Gary Kirsten: Leading the Best

Gary Kirsten is the Indian cricket teamís coach. Under him, the team became the Number One Test side in the world. His next challenge is to win the 2011 Cricket World Cup in the sub-continent

Published: Dec 23, 2010 06:05:20 AM IST
Updated: Dec 18, 2010 01:17:51 PM IST
Gary Kirsten: Leading the Best
Image: Adnan Abidi/Reuters

Virender Sehwag and Gary Kirsten are poles apart. Kirsten was a dour, left-handed, opening batsman during his playing days. He once made 275 runs in an innings batting for more than 14 hours, the second longest Test innings ever. Sehwag, an aggressive right-handed opener made a triple century in 2008 in just eight hours of batting, one of the fastest triple hundreds ever! And yet the Nawab of Najafgarh believes that Kirsten, who is now the coach of the Indian cricket team, has revived his batting and career.

“Kirsten has made Sehwag comfortable by asking him to look at proper shot selection rather than telling him what shots to avoid playing,” says Indian batting great Sunil Gavaskar. Sehwag says that Kirsten is the best coach he has ever worked with.

The third foreigner, after New Zealand’s John Wright and Australian Greg Chappell to take on one of the toughest sporting jobs in India, Kirsten has a mission: To guide the Indian team to win the International Cricket Council (ICC) World Cup 2011 on home territory. After having inspired the team to become the number one Test playing nation in the world — losing only two of the twenty-five test matches played under his guidance — Kirsten is now faced with the tough challenge of maintaining the team’s position in Test rankings, on the hard bouncy tracks of his home country — South Africa. That’s a tough ask  because India have won only one out of the 12 Test matches they have played in South Africa.

But he’s taken the initiative and done something that no other coach had ever done. He actually took a bunch of players well ahead of the tour to South Africa: Sehwag, M.S. Dhoni, Sachin Tendulkar, Rahul Dravid, V.V.S. Laxman, Harbhajan Singh, Suresh Raina, Umesh Yadav, Jaidev Unadkat and Cheteshwar Pujara. He knows it is these players whose form will decide the fate of the Test series for India. If they are prepared then India will achieve the improbable. The approach is typical Kirsten: Methodical, analytical and yet interesting enough to convince the prima donnas of Indian cricket to agree to his plan.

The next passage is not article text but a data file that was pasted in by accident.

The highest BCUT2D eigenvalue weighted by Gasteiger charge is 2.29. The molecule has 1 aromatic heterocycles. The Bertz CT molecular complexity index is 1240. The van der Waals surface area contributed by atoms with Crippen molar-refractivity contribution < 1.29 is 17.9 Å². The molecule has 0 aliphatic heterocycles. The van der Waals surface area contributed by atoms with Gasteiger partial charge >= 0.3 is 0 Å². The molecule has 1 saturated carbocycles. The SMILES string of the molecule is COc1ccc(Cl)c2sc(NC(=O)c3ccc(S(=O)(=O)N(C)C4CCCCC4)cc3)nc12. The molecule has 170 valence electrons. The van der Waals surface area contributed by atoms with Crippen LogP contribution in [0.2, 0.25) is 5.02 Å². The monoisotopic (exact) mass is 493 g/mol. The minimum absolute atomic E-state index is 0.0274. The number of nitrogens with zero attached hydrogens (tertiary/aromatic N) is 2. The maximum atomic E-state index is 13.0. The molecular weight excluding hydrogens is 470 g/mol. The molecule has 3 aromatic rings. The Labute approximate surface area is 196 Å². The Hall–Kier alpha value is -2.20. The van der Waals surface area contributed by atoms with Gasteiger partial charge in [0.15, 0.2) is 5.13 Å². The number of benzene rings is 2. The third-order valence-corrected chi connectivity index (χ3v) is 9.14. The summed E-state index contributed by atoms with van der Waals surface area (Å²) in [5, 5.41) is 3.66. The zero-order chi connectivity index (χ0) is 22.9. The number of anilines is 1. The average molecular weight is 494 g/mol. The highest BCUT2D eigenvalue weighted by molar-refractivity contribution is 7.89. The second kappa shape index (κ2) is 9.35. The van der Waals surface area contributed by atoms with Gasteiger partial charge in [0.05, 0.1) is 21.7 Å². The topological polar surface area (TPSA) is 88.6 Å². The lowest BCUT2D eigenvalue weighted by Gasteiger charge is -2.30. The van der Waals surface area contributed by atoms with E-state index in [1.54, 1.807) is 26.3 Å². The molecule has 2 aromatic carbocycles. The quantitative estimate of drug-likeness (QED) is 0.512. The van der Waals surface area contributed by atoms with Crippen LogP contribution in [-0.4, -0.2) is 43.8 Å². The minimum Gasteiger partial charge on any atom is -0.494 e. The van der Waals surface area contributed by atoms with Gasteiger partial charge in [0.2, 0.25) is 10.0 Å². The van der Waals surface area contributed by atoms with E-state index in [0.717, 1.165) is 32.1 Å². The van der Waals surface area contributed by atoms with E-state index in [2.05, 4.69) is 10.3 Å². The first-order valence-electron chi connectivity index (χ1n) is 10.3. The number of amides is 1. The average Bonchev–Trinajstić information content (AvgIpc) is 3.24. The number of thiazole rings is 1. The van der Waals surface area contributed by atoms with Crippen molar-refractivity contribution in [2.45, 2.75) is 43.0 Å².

Gary Kirsten is a reticent person. Media-shy to a fault, he once left a journalist dumbfounded by asking him: “Explain this to me, just why is it important that I have a good relationship, or even any relationship, with the media?”

It is never easy being the coach of a national cricket side, especially in the sub-continent. Coaching the Indian team has its perks in terms of paychecks and fame but it also carries the baggage of responsibility. The emotional Indian fan will always give kudos to a good performance by individuals but when it comes to blame, it is directed toward the captain and coach.

Kirsten was invited to coach India in December 2007 by a panel that had Sunil Gavaskar who used to interact with the Protean as part of an ICC panel. “Kirsten’s thoughts on various cricketing aspects were clear and precise. He came across as a good thinker, which impressed me,” recalls Gavaskar. “We were looking for a coach; I asked him if he was interested and he agreed to meet us,” says the Little Master. At that time, Kirsten was inexperienced and had no medals to show unlike aspirants like Dav Whatmore who had coached Sri Lanka to a World Cup victory. What the panel knew was that Kristen would gel with the team as he had played against most of the seniors — and, more important, Kirsten was a ‘modern’ cricketer; a product of the ’90s who understood the psyche of today’s  cricketers, unlike others who had played in the ’70s or ’80s — a distant past. It is important to note Kirsten’s cricket pedigree. His half-brother is Peter Kirsten, the prolific, wristy run-getter. Kirsten himself amassed runs for South Africa – 7,289 in test matches and 6,798 in One Day internationals.